A recent CAIA Association and UN Principles for Responsible Investment (PRI) event, hosted by Man Group, explored why and how quantitative investment managers are using ESG factors in their investment processes. The impetus comes partly from pension funds. Some 90% of them have a Responsible Investing (RI) policy, but less than 50% have formalised guidelines, with only 20% currently using ESG to guide allocations, according to Redington’s Tom Wake-Walker. These percentages should grow. Pension fund trustees think that incorporating ESG factors, such as climate change, into the investment process, is completely consistent with their fiduciary duty, according to HSBC Pension CIO, Mark Thompson.
The perception that discretionary investment processes are more amenable to ESG, than are quant processes, need not apply. Nearly half of assets run by Man Group’s fundamental quant unit, Man Numeric, have an ESG component, and the firm has been employing ESG factors since the mid-1990s, says CIO Rob Furdak.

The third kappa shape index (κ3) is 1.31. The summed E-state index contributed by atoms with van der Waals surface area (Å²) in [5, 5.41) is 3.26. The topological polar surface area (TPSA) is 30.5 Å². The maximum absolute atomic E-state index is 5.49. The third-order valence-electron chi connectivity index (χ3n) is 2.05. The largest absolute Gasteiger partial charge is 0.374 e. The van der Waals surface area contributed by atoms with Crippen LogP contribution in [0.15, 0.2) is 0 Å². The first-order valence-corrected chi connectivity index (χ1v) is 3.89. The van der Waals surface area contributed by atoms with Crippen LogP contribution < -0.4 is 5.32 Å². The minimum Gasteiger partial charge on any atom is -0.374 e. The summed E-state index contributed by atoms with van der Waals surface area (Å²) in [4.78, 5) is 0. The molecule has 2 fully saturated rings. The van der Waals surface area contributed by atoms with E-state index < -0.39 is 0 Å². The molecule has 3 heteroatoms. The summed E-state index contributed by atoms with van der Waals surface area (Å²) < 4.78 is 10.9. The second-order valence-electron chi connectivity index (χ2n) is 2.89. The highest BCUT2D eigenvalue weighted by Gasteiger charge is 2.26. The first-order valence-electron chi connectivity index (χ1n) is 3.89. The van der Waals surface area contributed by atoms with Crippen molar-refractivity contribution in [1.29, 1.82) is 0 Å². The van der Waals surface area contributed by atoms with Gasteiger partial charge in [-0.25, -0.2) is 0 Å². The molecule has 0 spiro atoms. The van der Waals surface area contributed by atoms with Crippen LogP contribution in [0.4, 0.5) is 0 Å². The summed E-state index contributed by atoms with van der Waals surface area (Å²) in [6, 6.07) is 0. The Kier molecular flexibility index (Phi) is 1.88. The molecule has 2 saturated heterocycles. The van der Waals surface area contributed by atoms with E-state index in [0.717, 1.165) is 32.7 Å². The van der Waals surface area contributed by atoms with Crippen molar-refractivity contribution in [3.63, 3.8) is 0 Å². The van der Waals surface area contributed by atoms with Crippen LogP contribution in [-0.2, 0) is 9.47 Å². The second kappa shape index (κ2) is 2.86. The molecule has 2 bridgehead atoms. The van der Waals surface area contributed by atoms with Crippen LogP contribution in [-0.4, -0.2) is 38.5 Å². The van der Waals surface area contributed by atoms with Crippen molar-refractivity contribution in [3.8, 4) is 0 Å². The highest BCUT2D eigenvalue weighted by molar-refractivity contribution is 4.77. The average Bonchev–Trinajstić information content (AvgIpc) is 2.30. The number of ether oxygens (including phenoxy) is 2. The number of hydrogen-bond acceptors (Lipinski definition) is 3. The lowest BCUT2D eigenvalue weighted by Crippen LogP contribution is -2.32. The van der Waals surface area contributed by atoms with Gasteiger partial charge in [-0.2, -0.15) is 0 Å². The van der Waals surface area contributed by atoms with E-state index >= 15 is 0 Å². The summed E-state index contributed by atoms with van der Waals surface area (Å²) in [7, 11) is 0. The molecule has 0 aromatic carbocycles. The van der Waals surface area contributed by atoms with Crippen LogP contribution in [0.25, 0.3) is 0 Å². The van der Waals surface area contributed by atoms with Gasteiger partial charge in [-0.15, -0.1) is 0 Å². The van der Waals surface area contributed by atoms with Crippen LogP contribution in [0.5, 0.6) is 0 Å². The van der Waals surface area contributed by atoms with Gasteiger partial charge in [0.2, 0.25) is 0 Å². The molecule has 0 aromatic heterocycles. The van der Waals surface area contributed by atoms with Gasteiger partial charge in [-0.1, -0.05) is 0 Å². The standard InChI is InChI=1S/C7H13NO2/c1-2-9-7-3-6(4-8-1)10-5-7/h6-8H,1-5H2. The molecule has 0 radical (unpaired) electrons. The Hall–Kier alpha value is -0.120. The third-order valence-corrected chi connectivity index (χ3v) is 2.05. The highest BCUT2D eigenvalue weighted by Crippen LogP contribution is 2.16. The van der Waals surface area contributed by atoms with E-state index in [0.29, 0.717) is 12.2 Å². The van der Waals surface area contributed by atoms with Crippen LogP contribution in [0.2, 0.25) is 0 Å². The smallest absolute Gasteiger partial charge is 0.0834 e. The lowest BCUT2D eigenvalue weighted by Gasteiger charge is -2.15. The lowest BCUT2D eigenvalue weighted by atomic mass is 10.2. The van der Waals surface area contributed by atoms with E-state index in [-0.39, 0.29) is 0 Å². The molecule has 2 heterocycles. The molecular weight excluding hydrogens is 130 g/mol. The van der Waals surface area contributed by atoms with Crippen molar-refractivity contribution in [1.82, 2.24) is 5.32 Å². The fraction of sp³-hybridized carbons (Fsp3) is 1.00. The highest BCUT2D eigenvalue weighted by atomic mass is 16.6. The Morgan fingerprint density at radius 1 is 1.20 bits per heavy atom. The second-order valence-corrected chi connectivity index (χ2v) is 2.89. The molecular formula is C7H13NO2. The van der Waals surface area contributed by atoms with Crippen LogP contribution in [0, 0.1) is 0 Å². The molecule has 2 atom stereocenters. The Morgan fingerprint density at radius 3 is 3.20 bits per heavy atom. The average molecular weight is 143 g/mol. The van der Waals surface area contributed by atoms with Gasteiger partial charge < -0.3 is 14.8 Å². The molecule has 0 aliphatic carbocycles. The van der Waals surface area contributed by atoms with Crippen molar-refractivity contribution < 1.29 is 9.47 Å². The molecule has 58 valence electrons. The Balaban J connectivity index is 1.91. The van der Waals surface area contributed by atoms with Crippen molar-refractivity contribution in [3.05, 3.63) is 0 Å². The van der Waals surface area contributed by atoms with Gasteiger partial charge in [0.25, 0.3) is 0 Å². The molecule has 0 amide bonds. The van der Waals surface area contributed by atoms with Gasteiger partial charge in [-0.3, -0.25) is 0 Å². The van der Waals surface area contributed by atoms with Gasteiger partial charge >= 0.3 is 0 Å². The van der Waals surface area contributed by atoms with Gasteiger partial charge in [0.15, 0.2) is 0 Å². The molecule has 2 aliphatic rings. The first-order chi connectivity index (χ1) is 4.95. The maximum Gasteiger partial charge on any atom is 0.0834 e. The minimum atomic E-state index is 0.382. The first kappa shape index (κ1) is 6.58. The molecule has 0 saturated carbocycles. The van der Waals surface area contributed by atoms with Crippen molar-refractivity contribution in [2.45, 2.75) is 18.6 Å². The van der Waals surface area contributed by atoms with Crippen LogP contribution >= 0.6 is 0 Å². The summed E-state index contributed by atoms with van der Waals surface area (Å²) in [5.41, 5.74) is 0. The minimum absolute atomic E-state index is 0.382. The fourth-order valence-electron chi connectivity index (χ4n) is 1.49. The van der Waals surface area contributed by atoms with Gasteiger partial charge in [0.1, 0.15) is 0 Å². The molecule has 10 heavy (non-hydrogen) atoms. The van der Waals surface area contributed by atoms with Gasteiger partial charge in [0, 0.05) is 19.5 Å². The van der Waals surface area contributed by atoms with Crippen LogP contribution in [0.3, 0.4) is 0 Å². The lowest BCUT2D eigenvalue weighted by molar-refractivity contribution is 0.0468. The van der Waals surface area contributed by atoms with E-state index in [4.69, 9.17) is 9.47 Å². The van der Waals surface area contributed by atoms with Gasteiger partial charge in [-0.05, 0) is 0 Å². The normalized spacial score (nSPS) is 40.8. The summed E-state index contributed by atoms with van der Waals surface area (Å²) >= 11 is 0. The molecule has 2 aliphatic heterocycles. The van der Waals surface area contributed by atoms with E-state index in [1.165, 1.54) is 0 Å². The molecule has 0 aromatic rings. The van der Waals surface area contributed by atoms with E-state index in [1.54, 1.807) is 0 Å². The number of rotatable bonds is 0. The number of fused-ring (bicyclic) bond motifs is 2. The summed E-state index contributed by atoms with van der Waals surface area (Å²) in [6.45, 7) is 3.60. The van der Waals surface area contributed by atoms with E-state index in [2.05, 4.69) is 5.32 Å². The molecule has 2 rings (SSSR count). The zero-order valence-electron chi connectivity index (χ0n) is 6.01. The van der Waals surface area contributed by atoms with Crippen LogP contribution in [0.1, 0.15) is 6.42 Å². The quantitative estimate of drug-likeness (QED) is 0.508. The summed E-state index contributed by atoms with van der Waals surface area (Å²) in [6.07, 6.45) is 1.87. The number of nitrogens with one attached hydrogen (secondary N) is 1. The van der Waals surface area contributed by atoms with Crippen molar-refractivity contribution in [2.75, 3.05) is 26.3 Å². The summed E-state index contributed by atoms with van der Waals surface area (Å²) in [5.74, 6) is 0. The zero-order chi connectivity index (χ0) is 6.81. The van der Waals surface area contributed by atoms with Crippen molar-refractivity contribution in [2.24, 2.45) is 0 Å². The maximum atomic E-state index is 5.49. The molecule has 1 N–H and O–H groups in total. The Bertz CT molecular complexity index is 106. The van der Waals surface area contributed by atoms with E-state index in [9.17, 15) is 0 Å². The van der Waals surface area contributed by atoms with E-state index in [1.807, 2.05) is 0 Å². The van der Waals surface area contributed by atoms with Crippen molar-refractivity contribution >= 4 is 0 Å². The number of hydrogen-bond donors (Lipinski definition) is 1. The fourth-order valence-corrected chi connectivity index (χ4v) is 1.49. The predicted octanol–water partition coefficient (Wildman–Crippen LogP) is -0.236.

Data is a greater challenge for quant strategies however, as many are exposed to thousands of companies: far more than some discretionary strategies. Man Numeric combines data from specialist providers (such as MSCI, Trucost and Sustainalytics) with its own analysis of new and unstructured data. Albertus Rigter of LGT Capital Partners notes that ESG data is not always as clean as he would wish, partly as some companies do not disclose enough detail. Systematica’s Gregoire Dooms sees very limited standardisation in ESG data but does not judge it to be any worse than other datasets such as financial statements. Louise Dudley of Hermes Investment Management finds data quality is generally improving and is often better in the UK.